William Hone was a political firebrand in the early days of nineteenth century merry old England. While his efforts in promoting the goals of the London Corresponding Society in parliamentary reform and other political efforts have faded over the years he did publish some works of long-lasting value.
In addition to a number of political pamphlets authored and published, Hone also produced some general consumption literature. One of his books is titled:
The Year Book of Daily Recreation and Information, concerning Remarkable Men and Manners, Times and Seasons, Solemnities and Merry-makings, Antiquities and Novelties: forming a Complete History of the YearYes, that is quite the mouthful. Perhaps that is why 'Poor Richard's Almanack' is remembered and this one not so much...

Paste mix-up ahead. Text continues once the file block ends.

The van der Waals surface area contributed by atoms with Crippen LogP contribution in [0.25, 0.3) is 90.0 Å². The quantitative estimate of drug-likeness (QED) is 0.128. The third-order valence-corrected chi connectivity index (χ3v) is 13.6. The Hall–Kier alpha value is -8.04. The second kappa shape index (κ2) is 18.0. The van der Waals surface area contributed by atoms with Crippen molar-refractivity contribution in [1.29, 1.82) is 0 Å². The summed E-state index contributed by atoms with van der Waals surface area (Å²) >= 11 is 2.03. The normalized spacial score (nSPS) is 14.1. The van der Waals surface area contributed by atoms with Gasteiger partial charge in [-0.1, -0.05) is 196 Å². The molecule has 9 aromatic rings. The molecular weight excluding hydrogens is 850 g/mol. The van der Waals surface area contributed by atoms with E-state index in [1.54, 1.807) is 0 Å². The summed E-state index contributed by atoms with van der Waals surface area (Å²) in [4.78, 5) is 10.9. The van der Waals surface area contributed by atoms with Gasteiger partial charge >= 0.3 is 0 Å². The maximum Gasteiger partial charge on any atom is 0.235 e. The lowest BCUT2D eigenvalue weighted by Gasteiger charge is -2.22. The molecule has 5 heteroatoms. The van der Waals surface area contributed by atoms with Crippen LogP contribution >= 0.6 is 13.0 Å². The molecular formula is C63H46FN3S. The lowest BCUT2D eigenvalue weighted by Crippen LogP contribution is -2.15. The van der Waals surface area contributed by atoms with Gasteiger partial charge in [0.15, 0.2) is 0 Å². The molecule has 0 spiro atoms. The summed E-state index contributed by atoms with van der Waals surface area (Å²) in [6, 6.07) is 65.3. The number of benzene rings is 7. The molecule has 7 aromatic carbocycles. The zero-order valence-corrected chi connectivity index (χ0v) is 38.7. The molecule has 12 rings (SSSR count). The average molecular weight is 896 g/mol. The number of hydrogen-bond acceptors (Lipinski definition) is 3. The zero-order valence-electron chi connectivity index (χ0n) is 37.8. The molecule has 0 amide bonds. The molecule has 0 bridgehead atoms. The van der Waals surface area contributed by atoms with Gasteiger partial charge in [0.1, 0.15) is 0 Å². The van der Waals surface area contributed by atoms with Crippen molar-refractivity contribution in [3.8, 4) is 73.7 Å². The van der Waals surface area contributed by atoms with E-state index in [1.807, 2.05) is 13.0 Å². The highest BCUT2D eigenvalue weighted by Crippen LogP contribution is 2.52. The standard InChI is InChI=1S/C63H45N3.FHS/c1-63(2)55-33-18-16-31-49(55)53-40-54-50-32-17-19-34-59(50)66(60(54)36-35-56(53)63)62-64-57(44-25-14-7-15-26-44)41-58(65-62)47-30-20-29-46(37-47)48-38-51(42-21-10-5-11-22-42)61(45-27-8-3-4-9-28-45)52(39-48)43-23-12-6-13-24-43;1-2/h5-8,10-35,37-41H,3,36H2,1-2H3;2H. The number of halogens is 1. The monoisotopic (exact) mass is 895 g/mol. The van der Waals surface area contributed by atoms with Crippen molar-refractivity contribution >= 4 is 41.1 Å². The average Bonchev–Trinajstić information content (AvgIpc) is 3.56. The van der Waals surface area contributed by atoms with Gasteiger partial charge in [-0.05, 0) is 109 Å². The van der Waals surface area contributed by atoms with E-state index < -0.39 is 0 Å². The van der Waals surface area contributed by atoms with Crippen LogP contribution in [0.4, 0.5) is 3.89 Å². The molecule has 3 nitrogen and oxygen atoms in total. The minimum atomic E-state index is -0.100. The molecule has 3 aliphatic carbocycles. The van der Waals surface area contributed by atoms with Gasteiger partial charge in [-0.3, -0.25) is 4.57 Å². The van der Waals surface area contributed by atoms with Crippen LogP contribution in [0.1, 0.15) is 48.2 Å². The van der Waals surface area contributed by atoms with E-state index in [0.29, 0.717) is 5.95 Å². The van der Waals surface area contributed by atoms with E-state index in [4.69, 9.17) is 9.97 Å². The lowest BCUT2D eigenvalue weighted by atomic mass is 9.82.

Included in 'The Year Book' is an "Alphabet for Beginners", perhaps best described as a secular credo for living based on traits identified by the 26 letters of the alphabet.
Such homilies as:
B e just to others, that you may be just to yourself.and other familiar and not so familiar advice are included.
N ever take credit; and, as far as possible, avoid giving it.
R evenge a wrong by forgiving it.
It is pretty amazing that so many of the ideas might still be found applicable today, nearly two hundred years later. Perhaps basic human nature changes little over the years and through the generations.
hat tip: Neatorama